TYLT Sqrd iPhone 5 Case Review

TYLT is one of the emerging accessory brands to have made a good impression at the 2013 CES with a new line of iPhone 5 cases including some quirky charging accessories we thought were pretty clever. The SQRD (pronounced Squared) is one of TYLT's unique iPhone 5 cases to feature a distinct squarishly shaped styling, which we've seen before when it was done by Incase and its Box case for the iPhone 4S. The Box case was a hit, and we loved using it because it was different. The same can be said about TYLT's Sqrd case for the iPhone 5. Incase may have neglected to port its boxy-brick-shaped case for the iPhone 5, but fortunately for us all TYLT stepped up to make its own interpretation. Catch up on our review right after the cut!

Usually there isn't much to show when smartphone case packaging is concerned, but this time it's worth highlighting. The Sqrd comes packaged inside themed framed border-like packaging with sadly nothing inside but the case itself. You'll be spending $30 on one of these nicely packaged Sqrd cases. Each available in black, red, blue, purple and pink. Oddly, green isn't an option but it once was judging by the unequal packaging we received.

TYLT's Sqrd case might be the most basic offering out of its iPhone 5 case lineup, but certainly one that I think makes the greatest impact in the way your iPhone 5 looks and feels. The Box case while awesome, does have a few side effects being that it is made out of gelatin-like silicone and shaped with sharp edges. In the opposite corner (pun intended), TYTL's Sqrd keeps a distinct square shape yet maintains a good balance of rounded-off corners while also providing a more ergonomically shaped profile. The back side of this case is actually contoured slightly to fit in your hand more comfortably, and comfortably it fits indeed. It isn't quite as pronounced as the pillow-esque shape of something like the HTC One and 8X, but it's enough to notice without it significantly adding on bulk to the back of the iPhone 5.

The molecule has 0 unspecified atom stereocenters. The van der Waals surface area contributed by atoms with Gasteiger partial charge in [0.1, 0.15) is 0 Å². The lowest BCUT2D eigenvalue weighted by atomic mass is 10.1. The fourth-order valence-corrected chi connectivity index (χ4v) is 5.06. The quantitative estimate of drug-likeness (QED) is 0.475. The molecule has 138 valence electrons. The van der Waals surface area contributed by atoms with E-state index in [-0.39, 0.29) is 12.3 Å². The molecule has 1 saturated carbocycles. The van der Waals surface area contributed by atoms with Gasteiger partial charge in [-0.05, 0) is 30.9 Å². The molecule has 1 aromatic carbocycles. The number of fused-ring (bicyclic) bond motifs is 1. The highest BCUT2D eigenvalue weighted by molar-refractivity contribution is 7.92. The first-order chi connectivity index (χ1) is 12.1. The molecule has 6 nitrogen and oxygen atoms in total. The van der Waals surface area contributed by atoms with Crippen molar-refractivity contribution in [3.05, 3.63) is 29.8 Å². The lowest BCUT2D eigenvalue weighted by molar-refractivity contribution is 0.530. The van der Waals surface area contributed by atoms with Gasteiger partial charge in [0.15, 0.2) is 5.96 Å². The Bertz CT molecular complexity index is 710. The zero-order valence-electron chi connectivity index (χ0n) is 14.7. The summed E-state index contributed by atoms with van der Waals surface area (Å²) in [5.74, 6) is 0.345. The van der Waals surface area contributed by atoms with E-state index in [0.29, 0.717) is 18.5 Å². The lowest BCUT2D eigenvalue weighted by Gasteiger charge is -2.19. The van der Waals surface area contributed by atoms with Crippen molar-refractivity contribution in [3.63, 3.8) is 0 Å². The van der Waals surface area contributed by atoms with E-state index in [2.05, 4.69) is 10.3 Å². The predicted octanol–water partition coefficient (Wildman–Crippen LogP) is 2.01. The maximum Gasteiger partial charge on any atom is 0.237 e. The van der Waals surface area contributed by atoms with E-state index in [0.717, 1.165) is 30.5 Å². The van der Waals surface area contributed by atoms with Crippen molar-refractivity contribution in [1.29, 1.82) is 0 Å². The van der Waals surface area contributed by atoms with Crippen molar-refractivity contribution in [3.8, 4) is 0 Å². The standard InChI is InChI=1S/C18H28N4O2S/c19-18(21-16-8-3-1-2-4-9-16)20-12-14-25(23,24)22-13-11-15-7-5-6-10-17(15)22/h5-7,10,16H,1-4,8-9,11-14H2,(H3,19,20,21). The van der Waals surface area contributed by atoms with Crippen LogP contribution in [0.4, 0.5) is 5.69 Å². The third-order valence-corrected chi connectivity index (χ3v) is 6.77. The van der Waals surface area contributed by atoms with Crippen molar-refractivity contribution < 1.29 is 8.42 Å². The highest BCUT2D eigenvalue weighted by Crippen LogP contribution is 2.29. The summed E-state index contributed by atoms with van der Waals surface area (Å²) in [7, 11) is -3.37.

Corners are rounded just enough to fit comfortably in the palm of your hand instead of digging into it, yet doing so without detracting from the squared styling. I don't mind the large embossed TYLT logo on the back and I actually think it adds some texture and character to the case as oppose to having a completely blank surface which would be somewhat bland, albeit arguably. Why? It really has more do to with compensating for the lack of material quality more than anything else. Also, if you haven't noticed, the embossed logo is made with a glossy finish so it nicely reflects lights against the matte textured body of the Sqrd.

In terms of design, it's appropriate to call the Sqrd a simplistic type of case. It's slim, and barely adds any bulk to the iPhone 5's already slim profile. The matte textured TPU material allows it to easily slip in and out of your pocket without grabbing onto lint and dust on the way. One of the stand-out features of the Sqrd case is that it changes the original shape of the iPhone 5 into one that's reminiscent of HTC's 8X and Nokia's Lumia devices, which is awesome if you like to try new things and are bored with the traditional rounded cases the follow the curvature of the iPhone 5's industrial design.